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39 Steps, The (1935)
Tuesday, June 26, 2012
Robert Donat, Madeleine Carroll, Godfrey Tearie, Lucie Mannheim, Peggy Ashcroft, Wylie Watson
John Buchan, Charles Bennett, Ian Hay
THE 39 STEPS is a heart-racing spy story by Alfred Hitchcock (Psycho), following Richard Hannay (Oscar winner Robert Donat of Goodbye, Mr. Chips), who stumbles into a conspiracy that thrusts him into a hectic chase across the Scottish moors—a chase in which he is both the pursuer and the pursued—as well as into an expected romance with the cool Pamela (Madeline Carroll). Adapted from a novel by John Buchan, this classic wrong-man thriller from the Master of Suspense anticipates the director’s most famous works (especially North by Northwest), and remains one of his cleverest and most entertaining films.
39 Steps, The (1935) | Review
Blu-ray Criterion Collection
The internal pamphlet features an essay by David Cairns called "Thirty-Nine Steps To Happiness." It's Cairns' words that provide a background for the use of Scotland, the purpose of the MacGuffin, and the development of the story from John Buchan's novel to Hitchcock's cinematic delivery. If you prefer the type of thing where someone, here the expert Marian Keane, talks to you throughout, then the optional audio commentary will do the trick.
Additional features on the Blu-ray disc include "Hitchcock The Early Years" (Steps is only a dozen years into his career), as well as various takes on the man himself and his methods. I'd never really watched a Hitchcock movie from that perspective before, and it proves to be quite "alarming." As in when a woman's scream turns into a train whistle. Or when a spy uses gunfire to create a distraction and an unsuspecting man takes her home, learns her mission, and takes it on for himself when she's murdered...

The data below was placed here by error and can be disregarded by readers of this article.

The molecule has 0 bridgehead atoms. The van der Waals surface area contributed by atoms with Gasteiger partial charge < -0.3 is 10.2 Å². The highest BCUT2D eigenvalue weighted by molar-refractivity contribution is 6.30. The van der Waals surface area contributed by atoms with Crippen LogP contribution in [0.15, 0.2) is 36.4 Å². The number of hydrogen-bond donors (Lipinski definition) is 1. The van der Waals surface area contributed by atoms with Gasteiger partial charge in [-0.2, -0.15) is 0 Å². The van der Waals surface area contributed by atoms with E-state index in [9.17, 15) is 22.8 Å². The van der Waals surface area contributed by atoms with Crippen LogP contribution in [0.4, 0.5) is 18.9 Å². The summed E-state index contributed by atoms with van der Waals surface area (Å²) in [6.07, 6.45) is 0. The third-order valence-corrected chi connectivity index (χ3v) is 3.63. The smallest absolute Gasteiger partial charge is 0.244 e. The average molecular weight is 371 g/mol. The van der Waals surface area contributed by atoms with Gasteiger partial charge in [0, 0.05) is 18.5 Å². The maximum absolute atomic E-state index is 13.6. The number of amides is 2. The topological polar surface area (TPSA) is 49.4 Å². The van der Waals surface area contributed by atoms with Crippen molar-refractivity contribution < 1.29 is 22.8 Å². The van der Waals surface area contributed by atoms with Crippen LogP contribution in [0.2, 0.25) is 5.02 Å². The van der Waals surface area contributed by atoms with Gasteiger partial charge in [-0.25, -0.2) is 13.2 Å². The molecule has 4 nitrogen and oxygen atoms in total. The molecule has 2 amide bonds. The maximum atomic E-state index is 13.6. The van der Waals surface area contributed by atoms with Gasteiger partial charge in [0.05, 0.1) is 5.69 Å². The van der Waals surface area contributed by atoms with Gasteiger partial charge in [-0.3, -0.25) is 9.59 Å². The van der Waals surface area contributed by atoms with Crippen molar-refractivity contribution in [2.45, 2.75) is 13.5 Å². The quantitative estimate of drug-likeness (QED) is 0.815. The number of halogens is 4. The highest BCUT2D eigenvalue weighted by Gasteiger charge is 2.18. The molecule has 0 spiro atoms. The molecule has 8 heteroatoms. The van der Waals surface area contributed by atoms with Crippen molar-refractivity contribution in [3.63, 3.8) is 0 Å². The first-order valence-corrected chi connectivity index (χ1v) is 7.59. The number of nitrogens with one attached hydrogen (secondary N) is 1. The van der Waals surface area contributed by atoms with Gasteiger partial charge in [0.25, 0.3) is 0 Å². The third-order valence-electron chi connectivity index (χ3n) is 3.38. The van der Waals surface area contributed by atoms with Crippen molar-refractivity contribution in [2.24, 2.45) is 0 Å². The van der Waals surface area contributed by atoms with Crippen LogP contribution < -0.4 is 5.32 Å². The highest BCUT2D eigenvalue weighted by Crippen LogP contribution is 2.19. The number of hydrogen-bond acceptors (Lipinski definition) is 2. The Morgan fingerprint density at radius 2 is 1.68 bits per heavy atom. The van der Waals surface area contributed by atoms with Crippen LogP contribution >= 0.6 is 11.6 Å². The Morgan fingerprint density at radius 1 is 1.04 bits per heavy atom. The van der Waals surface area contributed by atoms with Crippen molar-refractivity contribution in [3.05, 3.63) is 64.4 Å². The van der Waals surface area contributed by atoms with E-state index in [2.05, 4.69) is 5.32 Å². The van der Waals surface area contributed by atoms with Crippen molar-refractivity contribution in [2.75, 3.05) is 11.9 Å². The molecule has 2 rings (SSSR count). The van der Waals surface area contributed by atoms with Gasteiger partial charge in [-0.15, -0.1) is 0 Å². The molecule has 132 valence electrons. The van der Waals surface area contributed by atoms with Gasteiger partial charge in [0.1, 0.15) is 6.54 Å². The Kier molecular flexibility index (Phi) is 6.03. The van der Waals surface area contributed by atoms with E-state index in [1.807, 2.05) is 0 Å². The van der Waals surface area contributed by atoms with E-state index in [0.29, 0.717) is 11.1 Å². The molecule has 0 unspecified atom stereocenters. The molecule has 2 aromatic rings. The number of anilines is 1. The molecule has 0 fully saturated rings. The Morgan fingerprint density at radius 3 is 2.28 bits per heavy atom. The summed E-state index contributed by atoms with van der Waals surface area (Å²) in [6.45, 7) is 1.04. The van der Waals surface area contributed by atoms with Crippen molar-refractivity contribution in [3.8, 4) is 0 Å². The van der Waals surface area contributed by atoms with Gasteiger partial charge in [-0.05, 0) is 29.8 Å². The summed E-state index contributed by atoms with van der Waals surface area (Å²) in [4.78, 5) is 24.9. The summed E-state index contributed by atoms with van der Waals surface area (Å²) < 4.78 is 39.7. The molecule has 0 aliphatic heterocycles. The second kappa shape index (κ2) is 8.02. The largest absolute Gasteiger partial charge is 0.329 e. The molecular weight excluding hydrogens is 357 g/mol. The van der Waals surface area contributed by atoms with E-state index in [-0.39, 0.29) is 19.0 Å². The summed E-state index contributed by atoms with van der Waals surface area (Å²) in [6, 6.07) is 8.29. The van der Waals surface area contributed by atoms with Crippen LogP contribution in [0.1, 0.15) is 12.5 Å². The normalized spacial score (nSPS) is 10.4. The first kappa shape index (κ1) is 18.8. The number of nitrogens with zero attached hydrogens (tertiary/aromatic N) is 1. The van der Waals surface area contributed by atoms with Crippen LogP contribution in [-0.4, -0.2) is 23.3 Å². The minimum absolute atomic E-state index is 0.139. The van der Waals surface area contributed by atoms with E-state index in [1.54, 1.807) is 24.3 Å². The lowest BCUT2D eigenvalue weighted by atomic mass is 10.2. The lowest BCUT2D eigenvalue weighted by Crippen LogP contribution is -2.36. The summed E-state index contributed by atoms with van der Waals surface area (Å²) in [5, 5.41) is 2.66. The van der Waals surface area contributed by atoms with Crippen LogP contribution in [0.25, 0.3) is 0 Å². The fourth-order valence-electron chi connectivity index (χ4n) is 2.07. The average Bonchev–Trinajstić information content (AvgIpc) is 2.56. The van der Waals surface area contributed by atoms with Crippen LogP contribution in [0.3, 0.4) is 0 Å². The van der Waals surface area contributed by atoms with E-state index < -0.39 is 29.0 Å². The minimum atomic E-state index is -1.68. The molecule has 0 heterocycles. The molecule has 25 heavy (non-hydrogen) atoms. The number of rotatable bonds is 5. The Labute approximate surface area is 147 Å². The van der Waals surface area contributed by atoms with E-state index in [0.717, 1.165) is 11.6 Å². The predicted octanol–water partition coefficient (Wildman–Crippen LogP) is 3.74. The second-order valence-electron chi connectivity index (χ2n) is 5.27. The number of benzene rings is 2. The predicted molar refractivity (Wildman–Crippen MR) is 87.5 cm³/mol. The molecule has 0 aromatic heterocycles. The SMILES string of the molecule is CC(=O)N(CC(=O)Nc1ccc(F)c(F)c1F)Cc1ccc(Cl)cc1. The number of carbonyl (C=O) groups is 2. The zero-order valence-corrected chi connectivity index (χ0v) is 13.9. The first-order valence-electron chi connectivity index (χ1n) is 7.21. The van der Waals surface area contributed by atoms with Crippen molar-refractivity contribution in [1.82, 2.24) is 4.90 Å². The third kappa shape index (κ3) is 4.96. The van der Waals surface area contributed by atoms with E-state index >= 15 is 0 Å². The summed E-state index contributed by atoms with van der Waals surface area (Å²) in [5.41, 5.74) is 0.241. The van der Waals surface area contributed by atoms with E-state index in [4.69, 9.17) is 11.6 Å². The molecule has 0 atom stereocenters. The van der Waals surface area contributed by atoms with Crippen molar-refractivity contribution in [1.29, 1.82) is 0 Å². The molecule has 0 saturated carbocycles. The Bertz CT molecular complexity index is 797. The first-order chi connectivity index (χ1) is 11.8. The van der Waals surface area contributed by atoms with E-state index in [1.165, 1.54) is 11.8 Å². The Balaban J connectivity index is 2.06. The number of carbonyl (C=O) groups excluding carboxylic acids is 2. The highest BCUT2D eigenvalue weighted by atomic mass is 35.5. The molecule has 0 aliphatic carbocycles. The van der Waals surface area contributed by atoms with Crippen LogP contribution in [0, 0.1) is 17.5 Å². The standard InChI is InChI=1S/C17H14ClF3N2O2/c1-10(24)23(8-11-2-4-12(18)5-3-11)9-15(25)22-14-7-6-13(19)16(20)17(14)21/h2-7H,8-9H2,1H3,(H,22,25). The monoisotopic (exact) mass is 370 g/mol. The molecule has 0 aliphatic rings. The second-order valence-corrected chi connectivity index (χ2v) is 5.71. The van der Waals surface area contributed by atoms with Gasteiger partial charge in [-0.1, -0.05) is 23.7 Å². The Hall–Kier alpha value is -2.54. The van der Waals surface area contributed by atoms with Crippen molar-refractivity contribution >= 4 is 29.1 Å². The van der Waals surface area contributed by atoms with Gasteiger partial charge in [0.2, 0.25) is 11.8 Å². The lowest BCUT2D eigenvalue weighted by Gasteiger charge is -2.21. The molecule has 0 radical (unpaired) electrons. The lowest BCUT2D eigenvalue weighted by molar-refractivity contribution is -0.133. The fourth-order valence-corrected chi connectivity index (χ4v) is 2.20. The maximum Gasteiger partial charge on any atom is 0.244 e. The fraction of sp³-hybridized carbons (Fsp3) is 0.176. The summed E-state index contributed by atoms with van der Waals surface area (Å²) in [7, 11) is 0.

I mean, that's ridiculous, isn't it? But Hitchcock drew us in with his opening segue into the theater and he keeps us step-by-step with his hero, Richard Hannay (Robert Donat), as he proceeds to go riding the train and dodging the police, and romping about the Scottish crags. We don't actually know what Hannay's lady spy was up to but we know that Hannay is being pursued and feels emphatically certain that he must flee.
It seems that is often the Hitchcock way: we know what he deemed necessary for us to know enough to care and become involved, but never enough to solve what is actually going on ahead of time. It is quite a bit like another British mystery spinner, Agatha Christie. But Hitchcock doesn't pedal on the thoughts or emotions we have wrapped around standing characters; he builds a new story each time and wraps us in quickly.
In Hannay's case, we find ourselves asking, "how far would we go to prove our innocence?" Would the truth really set us free in this situation? How could we prove our innocence or the situation that we find ourselves in? Hannay's validation finally comes, but it takes a long time to get to those "thirty-nine steps." Somehow, Hitchcock makes the time fly by as if we were hardly ever there.
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